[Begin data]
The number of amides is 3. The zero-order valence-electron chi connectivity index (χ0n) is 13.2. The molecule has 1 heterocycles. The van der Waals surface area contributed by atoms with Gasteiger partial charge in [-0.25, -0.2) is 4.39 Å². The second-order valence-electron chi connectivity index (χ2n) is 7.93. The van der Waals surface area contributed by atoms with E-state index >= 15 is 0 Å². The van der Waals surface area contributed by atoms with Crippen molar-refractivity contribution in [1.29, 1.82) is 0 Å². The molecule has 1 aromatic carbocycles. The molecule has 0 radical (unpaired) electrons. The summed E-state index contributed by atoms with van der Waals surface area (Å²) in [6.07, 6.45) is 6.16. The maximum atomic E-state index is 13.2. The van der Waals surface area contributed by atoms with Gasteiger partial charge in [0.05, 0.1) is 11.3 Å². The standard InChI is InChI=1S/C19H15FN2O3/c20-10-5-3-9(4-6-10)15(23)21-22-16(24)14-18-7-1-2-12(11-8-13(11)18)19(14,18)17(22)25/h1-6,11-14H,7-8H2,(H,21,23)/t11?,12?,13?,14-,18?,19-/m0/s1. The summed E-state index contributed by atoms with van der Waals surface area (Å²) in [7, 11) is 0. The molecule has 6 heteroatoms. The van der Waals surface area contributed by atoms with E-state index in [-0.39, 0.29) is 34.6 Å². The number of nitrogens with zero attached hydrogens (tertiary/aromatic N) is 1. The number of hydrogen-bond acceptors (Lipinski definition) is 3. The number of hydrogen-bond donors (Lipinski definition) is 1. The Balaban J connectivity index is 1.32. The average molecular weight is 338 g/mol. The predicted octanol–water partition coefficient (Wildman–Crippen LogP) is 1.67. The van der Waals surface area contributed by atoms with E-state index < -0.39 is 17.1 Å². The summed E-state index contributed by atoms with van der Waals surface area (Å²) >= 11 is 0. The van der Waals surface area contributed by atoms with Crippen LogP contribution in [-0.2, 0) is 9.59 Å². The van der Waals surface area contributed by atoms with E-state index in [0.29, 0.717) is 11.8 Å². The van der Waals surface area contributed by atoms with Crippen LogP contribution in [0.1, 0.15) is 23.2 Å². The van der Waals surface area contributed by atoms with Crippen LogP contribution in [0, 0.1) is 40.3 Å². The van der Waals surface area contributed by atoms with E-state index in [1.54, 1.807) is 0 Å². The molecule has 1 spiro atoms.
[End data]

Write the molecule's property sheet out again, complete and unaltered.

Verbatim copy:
The number of amides is 3. The zero-order valence-electron chi connectivity index (χ0n) is 13.2. The molecule has 1 heterocycles. The van der Waals surface area contributed by atoms with Gasteiger partial charge in [-0.25, -0.2) is 4.39 Å². The second-order valence-electron chi connectivity index (χ2n) is 7.93. The van der Waals surface area contributed by atoms with E-state index >= 15 is 0 Å². The van der Waals surface area contributed by atoms with Crippen molar-refractivity contribution in [1.29, 1.82) is 0 Å². The molecule has 1 aromatic carbocycles. The molecule has 0 radical (unpaired) electrons. The summed E-state index contributed by atoms with van der Waals surface area (Å²) in [6.07, 6.45) is 6.16. The maximum atomic E-state index is 13.2. The van der Waals surface area contributed by atoms with Gasteiger partial charge in [0.05, 0.1) is 11.3 Å². The standard InChI is InChI=1S/C19H15FN2O3/c20-10-5-3-9(4-6-10)15(23)21-22-16(24)14-18-7-1-2-12(11-8-13(11)18)19(14,18)17(22)25/h1-6,11-14H,7-8H2,(H,21,23)/t11?,12?,13?,14-,18?,19-/m0/s1. The summed E-state index contributed by atoms with van der Waals surface area (Å²) in [7, 11) is 0. The molecule has 6 heteroatoms. The van der Waals surface area contributed by atoms with E-state index in [-0.39, 0.29) is 34.6 Å². The number of nitrogens with zero attached hydrogens (tertiary/aromatic N) is 1. The number of hydrogen-bond acceptors (Lipinski definition) is 3. The number of hydrogen-bond donors (Lipinski definition) is 1. The Balaban J connectivity index is 1.32. The average molecular weight is 338 g/mol. The predicted octanol–water partition coefficient (Wildman–Crippen LogP) is 1.67. The van der Waals surface area contributed by atoms with E-state index < -0.39 is 17.1 Å². The summed E-state index contributed by atoms with van der Waals surface area (Å²) >= 11 is 0. The van der Waals surface area contributed by atoms with Crippen LogP contribution in [-0.2, 0) is 9.59 Å². The van der Waals surface area contributed by atoms with E-state index in [0.29, 0.717) is 11.8 Å². The van der Waals surface area contributed by atoms with Crippen LogP contribution in [0.1, 0.15) is 23.2 Å². The van der Waals surface area contributed by atoms with Crippen LogP contribution in [0, 0.1) is 40.3 Å². The van der Waals surface area contributed by atoms with E-state index in [1.54, 1.807) is 0 Å². The molecule has 1 spiro atoms.